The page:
What is CTIG?
The Cybrary Threat Intelligence Group, also known as CTIG, is a team of world-class cybersecurity professionals, analysts, and engineers. The goal of this group is to help our customers in defending themselves against known and emerging threats via our courses, virtual labs, and practice tests.
Why does Cybrary have a Threat Intelligence Group?
The formation of the Cybrary Threat Intelligence Group is to ensure all the training we provide is relevant, timely, and communicates real-world skills, rather than just checking a box.
David Maynor, who recently joined Cybrary as the head of CTIG, describes his daily goals as getting CTIG to the point where they are aware of new threats and TTPs and can tell everyone why they should pay attention and care, as well as what action to take (even if that action is to wait for more information as it develops). Additionally, they plan to improve the timeliness and relevance of Cybrary's training offerings so that learners are always up to date. David hopes to “bring this to light through various means, whether it’s speaking at conferences like RSAC and BlackHat, writing blogs, or appearing on podcasts to discuss the latest industry trends.”
By tracking threat actors and vulnerabilities, CTIG will help shape the content and courses we curate for our learners.
CTIG’s hot take on pwn2own
So, what does this look like in action? Here’s CTIG’s latest take on what’s going on in our industry right now.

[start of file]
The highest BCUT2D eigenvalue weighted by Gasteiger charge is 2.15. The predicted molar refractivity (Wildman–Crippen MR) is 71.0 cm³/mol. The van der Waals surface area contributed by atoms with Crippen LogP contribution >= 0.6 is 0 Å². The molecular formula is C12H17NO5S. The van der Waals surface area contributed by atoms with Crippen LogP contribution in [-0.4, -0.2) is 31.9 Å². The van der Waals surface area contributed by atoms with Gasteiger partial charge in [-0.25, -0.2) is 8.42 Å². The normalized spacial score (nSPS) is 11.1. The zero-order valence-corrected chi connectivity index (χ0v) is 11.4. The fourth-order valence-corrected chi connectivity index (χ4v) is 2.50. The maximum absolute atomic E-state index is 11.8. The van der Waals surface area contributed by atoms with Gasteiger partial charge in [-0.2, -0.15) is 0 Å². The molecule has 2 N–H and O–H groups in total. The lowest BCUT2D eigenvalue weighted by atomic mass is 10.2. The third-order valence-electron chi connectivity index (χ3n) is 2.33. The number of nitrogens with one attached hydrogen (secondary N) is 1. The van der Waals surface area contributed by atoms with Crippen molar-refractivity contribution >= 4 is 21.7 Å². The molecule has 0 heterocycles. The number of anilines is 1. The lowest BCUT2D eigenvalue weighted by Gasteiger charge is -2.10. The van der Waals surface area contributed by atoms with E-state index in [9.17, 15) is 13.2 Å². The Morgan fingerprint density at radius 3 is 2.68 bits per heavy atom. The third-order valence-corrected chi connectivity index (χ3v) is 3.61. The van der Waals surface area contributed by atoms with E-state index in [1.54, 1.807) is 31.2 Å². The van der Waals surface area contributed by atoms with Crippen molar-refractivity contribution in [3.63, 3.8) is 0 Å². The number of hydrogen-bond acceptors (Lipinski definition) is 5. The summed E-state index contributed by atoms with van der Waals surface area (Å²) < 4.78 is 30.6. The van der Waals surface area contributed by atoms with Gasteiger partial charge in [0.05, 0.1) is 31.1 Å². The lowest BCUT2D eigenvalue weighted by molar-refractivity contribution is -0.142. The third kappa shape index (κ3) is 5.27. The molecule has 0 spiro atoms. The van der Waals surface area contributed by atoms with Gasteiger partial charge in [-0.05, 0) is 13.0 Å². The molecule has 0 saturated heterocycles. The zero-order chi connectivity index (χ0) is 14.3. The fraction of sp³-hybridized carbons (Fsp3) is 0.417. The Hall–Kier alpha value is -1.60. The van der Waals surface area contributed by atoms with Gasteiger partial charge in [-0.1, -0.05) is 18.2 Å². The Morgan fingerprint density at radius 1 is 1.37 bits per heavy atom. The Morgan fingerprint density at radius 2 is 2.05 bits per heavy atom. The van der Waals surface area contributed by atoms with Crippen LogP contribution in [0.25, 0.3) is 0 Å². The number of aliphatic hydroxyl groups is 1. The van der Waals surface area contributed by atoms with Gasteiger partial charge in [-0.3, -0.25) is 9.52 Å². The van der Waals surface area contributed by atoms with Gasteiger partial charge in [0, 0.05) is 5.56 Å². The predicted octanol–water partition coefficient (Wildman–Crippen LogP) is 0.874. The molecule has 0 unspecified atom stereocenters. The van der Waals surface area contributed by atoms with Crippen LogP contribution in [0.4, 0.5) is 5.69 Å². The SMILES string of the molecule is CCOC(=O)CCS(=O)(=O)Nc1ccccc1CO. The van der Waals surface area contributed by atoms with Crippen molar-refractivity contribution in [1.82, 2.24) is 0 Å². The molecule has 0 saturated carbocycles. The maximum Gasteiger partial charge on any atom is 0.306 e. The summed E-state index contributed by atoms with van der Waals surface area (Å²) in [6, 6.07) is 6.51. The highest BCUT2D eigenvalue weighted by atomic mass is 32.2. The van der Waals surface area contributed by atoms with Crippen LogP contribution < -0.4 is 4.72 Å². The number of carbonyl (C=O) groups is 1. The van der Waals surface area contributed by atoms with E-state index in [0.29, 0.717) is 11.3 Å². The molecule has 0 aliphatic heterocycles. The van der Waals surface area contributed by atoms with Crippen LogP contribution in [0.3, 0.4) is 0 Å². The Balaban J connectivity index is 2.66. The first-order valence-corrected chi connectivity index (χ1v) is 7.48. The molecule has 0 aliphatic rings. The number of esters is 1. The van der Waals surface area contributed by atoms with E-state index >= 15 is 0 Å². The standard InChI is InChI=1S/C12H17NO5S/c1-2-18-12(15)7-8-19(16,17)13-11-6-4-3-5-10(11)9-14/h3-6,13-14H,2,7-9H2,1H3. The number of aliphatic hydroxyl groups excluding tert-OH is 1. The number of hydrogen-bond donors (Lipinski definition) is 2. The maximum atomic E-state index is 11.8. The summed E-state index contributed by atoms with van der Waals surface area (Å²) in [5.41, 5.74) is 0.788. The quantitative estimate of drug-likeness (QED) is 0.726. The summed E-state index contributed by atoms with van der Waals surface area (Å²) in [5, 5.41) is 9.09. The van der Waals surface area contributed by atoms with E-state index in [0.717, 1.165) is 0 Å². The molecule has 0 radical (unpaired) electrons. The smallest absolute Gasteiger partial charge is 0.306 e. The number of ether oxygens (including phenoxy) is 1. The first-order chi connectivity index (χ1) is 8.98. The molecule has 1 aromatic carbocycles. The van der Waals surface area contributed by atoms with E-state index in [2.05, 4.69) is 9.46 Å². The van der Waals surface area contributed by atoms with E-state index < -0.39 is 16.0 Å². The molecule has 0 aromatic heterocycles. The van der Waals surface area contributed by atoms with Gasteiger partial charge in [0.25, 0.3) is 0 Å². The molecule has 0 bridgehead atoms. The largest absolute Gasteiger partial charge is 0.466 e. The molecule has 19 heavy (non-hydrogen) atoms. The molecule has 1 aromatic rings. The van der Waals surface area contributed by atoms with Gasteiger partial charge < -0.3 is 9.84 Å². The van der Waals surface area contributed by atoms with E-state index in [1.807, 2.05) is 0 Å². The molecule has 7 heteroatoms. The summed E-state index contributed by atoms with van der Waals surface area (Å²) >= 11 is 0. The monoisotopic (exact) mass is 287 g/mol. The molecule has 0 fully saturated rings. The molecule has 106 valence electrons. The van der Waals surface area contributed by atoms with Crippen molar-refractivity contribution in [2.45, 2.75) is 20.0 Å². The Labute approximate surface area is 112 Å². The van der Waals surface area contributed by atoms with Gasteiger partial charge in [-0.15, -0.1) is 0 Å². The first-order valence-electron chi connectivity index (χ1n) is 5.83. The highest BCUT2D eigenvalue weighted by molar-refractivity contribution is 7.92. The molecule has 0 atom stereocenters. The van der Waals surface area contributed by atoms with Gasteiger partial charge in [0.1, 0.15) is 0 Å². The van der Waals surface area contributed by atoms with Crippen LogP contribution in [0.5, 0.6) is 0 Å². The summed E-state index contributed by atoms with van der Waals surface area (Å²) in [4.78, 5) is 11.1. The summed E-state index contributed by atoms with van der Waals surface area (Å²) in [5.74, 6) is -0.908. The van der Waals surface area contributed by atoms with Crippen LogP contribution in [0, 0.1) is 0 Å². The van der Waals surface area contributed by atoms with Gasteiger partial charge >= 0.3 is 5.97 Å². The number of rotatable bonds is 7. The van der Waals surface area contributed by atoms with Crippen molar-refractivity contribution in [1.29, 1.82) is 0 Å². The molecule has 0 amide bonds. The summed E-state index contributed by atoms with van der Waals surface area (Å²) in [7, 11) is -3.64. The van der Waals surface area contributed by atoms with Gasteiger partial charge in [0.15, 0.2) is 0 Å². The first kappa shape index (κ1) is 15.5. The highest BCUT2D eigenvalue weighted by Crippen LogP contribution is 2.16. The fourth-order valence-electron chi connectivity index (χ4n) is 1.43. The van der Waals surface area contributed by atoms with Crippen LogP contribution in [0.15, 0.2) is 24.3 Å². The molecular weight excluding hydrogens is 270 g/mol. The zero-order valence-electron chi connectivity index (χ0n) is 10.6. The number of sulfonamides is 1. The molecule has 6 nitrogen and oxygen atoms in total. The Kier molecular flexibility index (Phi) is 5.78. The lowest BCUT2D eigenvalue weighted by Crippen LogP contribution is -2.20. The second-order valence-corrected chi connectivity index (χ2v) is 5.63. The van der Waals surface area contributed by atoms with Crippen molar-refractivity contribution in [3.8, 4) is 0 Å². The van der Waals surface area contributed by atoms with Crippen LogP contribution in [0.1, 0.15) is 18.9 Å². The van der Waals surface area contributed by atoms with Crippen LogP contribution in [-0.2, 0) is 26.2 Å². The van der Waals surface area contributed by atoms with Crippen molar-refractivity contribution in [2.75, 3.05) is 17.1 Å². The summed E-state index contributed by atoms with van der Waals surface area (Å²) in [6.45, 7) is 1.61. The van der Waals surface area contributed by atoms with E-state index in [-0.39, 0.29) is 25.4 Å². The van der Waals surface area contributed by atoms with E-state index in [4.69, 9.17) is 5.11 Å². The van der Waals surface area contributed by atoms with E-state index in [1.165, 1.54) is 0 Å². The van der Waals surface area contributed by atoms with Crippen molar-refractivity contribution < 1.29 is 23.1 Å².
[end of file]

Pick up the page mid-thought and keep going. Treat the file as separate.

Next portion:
Vancouver played host to a long-running hacker event that encompassed the “show, don’t tell” philosophy. Starting in 2007 the event, called pwn2own, offers cash and other prizes to cybersecurity researchers who can show that vulnerabilities they have discovered are not just theoretical.
On May 18-20th, 2022 the contest offered up large rewards for proof that some of the most popular software in the world can be cracked by an attacker despite having the latest vendor patches installed. Windows 11, Microsoft Teams, Apple Safari, and even Tesla are all targets this year. Depending on the researchers' success level and their target different prizes are awarded.
If researchers fully compromised the Tesla they could have taken $600k and the car home as prizes. A full compromise was not achieved but the researchers still managed to take home $75k.
After the 3-day event, $1,155,000 was awarded for 25 unique vulnerabilities. A Singapore-based team called StarLabs_sg was the top team earner with $270k of the winnings.This contest came from internal infosec debates happening in 2007 sparked by researchers reporting vulnerabilities to companies to have the companies claim the vulns were not important or only theoretical. Nobody had any idea it would still be running strong in 2022.
The results of the contest also help infosec experts to gauge product security in a vendor-neutral way. The concept has been so well received that there is a version of pwn2own in China called the Tianfu Cup. Due to legal restrictions in China overexploit discovery and development Chinese citizens can no longer take part in pwn2own instead are encouraged to compete in the Tianfu Cup for similar prizes.
Both contests are must-watch events for threat intelligence and vulnerability researchers.
To stay up to date on the latest CTIG news, follow us on social media or create a free Cybrary account to receive emails on the latest course additions, podcast episodes, and CTIG news.